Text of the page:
Nonwoven fabrics are broadly defined as sheet or web structures bonded together by entangling fiber or filaments (and by perforating films) mechanically, thermally, or chemically. They are flat, porous sheets that are made directly from separate fibers or from molten plastic or plastic film. They are not made by weaving or knitting and do not require converting the fibers to yarn.
Beyond simple definitions, these engineered fabrics open up a world of innovative possibilities for all types of industries.
Nonwovens may be a limited-life, single-use fabric or a very durable fabric. Nonwoven fabrics provide specific functions such as absorbency, liquid repellency, resilience, stretch, softness, strength, flame retardancy, washability, cushioning, filtering, bacterial barriers and sterility. These properties are often combined to create fabrics suited for specific jobs while achieving a good balance between product use-life and cost. They can mimic the appearance, texture and strength of a woven fabric, and can be as bulky as the thickest paddings.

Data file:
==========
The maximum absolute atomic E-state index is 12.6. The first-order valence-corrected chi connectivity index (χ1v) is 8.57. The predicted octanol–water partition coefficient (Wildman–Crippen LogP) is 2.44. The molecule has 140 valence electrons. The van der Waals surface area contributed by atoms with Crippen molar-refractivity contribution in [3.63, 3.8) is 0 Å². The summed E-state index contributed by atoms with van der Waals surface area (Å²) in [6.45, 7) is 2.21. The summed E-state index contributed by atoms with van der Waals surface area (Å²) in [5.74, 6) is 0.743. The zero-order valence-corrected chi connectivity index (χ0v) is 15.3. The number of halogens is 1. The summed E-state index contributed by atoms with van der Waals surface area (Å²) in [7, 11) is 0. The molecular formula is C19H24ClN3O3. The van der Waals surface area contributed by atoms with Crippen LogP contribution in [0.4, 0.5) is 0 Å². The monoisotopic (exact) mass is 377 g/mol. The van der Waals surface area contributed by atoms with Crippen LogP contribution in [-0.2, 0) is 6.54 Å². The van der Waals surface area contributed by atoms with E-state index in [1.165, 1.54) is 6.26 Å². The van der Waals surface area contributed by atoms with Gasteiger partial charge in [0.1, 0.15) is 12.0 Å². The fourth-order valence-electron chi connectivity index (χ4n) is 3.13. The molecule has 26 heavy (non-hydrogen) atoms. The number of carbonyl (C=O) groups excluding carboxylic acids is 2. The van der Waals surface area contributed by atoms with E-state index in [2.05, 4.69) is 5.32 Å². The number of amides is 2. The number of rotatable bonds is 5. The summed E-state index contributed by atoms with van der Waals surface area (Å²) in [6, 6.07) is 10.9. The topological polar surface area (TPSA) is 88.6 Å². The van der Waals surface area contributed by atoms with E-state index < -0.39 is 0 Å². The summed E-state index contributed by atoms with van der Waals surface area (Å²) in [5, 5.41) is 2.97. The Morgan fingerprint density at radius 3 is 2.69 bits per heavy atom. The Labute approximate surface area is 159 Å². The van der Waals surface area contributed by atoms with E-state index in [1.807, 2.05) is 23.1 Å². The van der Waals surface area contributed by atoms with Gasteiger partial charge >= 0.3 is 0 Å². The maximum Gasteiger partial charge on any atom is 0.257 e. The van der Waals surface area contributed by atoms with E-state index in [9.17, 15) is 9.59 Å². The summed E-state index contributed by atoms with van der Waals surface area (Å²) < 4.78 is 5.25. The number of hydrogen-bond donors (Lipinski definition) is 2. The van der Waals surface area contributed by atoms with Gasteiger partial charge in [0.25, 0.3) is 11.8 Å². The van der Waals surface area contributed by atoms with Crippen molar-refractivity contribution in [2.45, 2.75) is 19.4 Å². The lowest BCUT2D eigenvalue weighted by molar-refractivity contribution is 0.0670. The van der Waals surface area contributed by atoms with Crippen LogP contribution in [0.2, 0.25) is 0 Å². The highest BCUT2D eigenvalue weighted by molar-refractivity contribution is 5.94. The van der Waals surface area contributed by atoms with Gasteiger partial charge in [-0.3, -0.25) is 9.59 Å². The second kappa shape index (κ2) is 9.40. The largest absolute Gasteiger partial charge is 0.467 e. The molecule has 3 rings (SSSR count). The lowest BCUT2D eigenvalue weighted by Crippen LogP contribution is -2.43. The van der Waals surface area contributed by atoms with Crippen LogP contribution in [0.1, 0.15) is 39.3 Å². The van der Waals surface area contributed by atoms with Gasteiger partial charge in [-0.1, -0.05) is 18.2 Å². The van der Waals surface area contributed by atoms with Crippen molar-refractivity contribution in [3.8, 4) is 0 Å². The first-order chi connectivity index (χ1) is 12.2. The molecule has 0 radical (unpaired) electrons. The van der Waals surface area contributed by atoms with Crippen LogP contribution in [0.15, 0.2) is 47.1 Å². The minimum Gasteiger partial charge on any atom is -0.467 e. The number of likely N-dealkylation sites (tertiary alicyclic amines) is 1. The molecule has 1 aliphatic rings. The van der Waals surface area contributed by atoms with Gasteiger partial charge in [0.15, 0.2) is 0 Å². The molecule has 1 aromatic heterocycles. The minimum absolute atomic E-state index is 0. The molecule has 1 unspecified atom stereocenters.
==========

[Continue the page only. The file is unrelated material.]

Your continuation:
Following are just a few of the properties that can be attained using nonwoven fabrics:
Today, innovations in nonwoven fabrics are growing as rapidly as the demand for them, with almost unlimited possibilities for a wide variety of industries, including: